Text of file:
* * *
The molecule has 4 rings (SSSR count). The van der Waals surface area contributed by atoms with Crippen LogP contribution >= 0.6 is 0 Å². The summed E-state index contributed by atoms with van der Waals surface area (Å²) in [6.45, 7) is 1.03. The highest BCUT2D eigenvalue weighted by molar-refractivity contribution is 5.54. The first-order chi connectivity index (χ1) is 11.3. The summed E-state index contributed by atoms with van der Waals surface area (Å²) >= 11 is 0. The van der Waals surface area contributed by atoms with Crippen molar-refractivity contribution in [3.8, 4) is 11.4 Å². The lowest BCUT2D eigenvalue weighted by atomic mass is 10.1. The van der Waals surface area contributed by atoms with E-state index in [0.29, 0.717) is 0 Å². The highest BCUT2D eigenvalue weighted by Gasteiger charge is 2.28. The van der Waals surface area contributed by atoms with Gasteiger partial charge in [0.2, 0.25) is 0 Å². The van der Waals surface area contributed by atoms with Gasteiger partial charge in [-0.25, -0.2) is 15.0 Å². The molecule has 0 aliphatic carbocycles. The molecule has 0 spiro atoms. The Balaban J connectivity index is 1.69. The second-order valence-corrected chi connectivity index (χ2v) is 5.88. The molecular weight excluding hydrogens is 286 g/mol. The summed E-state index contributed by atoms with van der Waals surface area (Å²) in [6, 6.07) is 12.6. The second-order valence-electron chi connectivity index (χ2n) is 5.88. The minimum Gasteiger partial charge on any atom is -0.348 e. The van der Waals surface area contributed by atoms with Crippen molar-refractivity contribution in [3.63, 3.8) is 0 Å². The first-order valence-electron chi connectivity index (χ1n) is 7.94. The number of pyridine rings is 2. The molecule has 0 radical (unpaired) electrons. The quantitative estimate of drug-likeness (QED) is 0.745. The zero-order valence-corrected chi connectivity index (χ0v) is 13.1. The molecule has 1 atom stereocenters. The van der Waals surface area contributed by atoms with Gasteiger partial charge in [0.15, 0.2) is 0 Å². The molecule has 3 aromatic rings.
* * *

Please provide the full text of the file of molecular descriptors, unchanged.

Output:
The molecule has 4 rings (SSSR count). The van der Waals surface area contributed by atoms with Crippen LogP contribution >= 0.6 is 0 Å². The summed E-state index contributed by atoms with van der Waals surface area (Å²) in [6.45, 7) is 1.03. The highest BCUT2D eigenvalue weighted by molar-refractivity contribution is 5.54. The first-order chi connectivity index (χ1) is 11.3. The summed E-state index contributed by atoms with van der Waals surface area (Å²) >= 11 is 0. The van der Waals surface area contributed by atoms with Crippen molar-refractivity contribution in [3.8, 4) is 11.4 Å². The lowest BCUT2D eigenvalue weighted by atomic mass is 10.1. The van der Waals surface area contributed by atoms with E-state index in [0.29, 0.717) is 0 Å². The highest BCUT2D eigenvalue weighted by Gasteiger charge is 2.28. The van der Waals surface area contributed by atoms with Gasteiger partial charge in [0.2, 0.25) is 0 Å². The van der Waals surface area contributed by atoms with Gasteiger partial charge in [-0.25, -0.2) is 15.0 Å². The molecule has 0 aliphatic carbocycles. The molecule has 0 spiro atoms. The Balaban J connectivity index is 1.69. The second-order valence-corrected chi connectivity index (χ2v) is 5.88. The molecular weight excluding hydrogens is 286 g/mol. The summed E-state index contributed by atoms with van der Waals surface area (Å²) in [6, 6.07) is 12.6. The second-order valence-electron chi connectivity index (χ2n) is 5.88. The minimum Gasteiger partial charge on any atom is -0.348 e. The van der Waals surface area contributed by atoms with Crippen molar-refractivity contribution in [3.63, 3.8) is 0 Å². The first-order valence-electron chi connectivity index (χ1n) is 7.94. The number of pyridine rings is 2. The molecule has 0 radical (unpaired) electrons. The quantitative estimate of drug-likeness (QED) is 0.745. The zero-order valence-corrected chi connectivity index (χ0v) is 13.1. The molecule has 1 atom stereocenters. The van der Waals surface area contributed by atoms with Gasteiger partial charge in [0.15, 0.2) is 0 Å². The molecule has 3 aromatic rings.